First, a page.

Seattle Rainiers

Current Season
Team History
All-Time Leaders    Batting    Pitching
League Championship Titles: 1935
Ballpark: Sick’s Stadium

Sick’s Stadium   Opened: 1938   Capacity: 12,000
South McClellan Street and Rainier Avenue, Seattle, Washington

AVG overall .992
LHB .992, RHB .992
Doubles .954
Triples .983
HR overall .796
LHB .796, RHB .796

Distances/wall heights
Left Field line 325 ft./8 ft.
Left Field 345 ft./8 ft.
Left-Center Field 405 ft./12.5 ft.
Center Field 400 ft./12.5 ft.
Right-Center Field 402 ft./12.5 ft.
Right Field 345 ft./8 ft.
Right Field line 325 ft./8 ft.

In the Redux

The Rainiers have one Pacific Coast League championship but have yet to win a World Series title. The Rainiers also made a postseason appearance in 1927.

Real-life history

From 1901 the Pacific Northwest League had a club known as the Seattle Clamdiggers, and when that league merged with the California League to become the Pacific Coast League in 1903, the Clamdiggers became the Siwashes; they were also at times referred to as the Indians. The PCL contracted to four teams after the 1906 season, and the Siwashes/Indians were one of the casualties. They didn’t disband, however; the team competed for the next 11 years in the Class-B Northwest League.

The 1924 champs in the days when sleeves were long, pants were wide, and superstitious seamstresses refused to sew the lettering on perpendicular to the pinstripes.

An expansion team originally called the Seattle Rainiers joined the PCL with Portland in 1919, bringing the number of teams in the league to eight. The Rainiers soon reverted back to their earlier Indians monicker, and won the pennant in 1924 (their first) but returned to the second division the following season and stayed there for more than a decade. Adding insult to injury, their home field, Dugdale Park, was torched by an arsonist in 1932. For the next five and a half years they were forced to play on the hard dirt of Civic Stadium.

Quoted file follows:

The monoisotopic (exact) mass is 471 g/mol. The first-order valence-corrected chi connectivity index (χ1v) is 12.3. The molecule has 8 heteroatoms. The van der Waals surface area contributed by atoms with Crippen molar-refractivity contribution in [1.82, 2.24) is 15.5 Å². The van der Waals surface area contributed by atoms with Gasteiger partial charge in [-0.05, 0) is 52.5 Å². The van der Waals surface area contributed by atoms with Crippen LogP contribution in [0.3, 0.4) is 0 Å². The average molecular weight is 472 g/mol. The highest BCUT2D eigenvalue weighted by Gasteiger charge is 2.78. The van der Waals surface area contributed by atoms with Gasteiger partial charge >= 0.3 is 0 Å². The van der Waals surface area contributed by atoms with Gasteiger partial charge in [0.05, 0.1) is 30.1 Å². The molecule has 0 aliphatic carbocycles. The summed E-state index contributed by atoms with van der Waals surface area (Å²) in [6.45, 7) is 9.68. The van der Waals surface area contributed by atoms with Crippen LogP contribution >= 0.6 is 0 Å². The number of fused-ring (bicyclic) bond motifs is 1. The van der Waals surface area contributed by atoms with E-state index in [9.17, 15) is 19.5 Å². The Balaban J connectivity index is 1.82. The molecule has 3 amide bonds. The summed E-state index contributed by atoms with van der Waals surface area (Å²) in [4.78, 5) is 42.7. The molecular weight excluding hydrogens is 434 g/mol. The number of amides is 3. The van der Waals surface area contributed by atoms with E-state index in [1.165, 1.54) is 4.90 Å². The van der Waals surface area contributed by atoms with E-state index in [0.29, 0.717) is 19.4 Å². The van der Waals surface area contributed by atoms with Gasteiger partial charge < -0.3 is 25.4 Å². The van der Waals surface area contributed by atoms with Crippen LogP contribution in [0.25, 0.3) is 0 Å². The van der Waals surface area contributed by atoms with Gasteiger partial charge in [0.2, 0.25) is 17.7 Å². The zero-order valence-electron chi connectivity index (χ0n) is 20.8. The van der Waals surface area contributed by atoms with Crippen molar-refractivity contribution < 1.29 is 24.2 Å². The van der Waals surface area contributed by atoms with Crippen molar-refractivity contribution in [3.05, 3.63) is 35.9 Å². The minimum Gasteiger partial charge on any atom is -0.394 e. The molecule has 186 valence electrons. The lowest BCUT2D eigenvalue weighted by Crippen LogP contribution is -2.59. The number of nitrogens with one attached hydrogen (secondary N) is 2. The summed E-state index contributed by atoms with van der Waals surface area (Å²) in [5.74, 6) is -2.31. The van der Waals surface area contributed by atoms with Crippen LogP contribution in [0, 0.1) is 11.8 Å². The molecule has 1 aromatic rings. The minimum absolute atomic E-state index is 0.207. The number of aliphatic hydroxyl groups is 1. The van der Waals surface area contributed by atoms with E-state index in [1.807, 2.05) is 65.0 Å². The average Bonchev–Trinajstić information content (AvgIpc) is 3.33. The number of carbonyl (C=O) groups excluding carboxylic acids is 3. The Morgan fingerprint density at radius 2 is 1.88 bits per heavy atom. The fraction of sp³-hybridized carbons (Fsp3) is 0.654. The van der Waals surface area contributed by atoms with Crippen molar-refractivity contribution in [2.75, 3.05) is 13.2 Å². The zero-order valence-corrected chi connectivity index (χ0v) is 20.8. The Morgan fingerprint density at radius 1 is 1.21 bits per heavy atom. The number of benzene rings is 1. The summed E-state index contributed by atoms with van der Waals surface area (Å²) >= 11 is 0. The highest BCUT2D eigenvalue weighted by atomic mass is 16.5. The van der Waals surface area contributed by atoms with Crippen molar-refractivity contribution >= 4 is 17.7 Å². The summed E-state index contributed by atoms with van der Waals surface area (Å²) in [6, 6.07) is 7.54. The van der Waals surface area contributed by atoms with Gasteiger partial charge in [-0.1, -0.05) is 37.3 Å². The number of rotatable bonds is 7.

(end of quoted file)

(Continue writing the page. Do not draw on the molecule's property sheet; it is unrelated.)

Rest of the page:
After the game, there’s an exhibition of postmodernist works in the concourse.

They were purchased by Emil Sick in 1938. Sick pulled the name Rainiers out of mothballs, and this time it stuck. The name was doubly appropriate, reflecting both the team’s proximity to Washington’s Mt. Rainier and their owner’s other successful enterprise, the Rainier Brewing Company (the beer connection also provided the team its informal nickname, the “Suds”). Also in 1938 Sick built 15,000-seat Sick’s Stadium on the site of their previous home, Dugdale Park. The Rainiers soared to the top of the standings in 1939, their first of three consecutive first-place finishes. They lost the league championship that year, but took the title four years in a row, 1940-1943. They also won pennants in 1951 and 1955.

In 1965 they were purchased by the California Angels and renamed the Seattle Angels. They won one more pennant under that name, in 1966. Their last season was 1968; the franchise was disbanded when Seattle was awarded an American League franchise the following season. That team, the Pilots, lasted only one year in Seattle, but in 1977 the American League was ready to try again, and the Seattle Mariners have represented the city ever since.

Seattle Rainiers Uniform History

1921-1923 Home

1924-1926 Home

1927-1929 Home

1930-1931 Home

1932-1935 Home

1921-1923 Away

1924-1926 Away

1927-1929 Away

1930-1931 Away

1932-1935 Away

1936-1937 Home

1938-1940 Home

1941-1942 Home

1943-1950 Home

1936-1937 Away

1938-1942 Away

1943-1950 Away

1951-1952 Home

1953-1954 Home

1955 Home

1956-1957 Home

1958 Home

1951-1954 Away

1955 Away

1956-1957 Away

1958 Away

1959-1960 Home

1961-1964 Home

1959-1960 Away

1961-1964 Away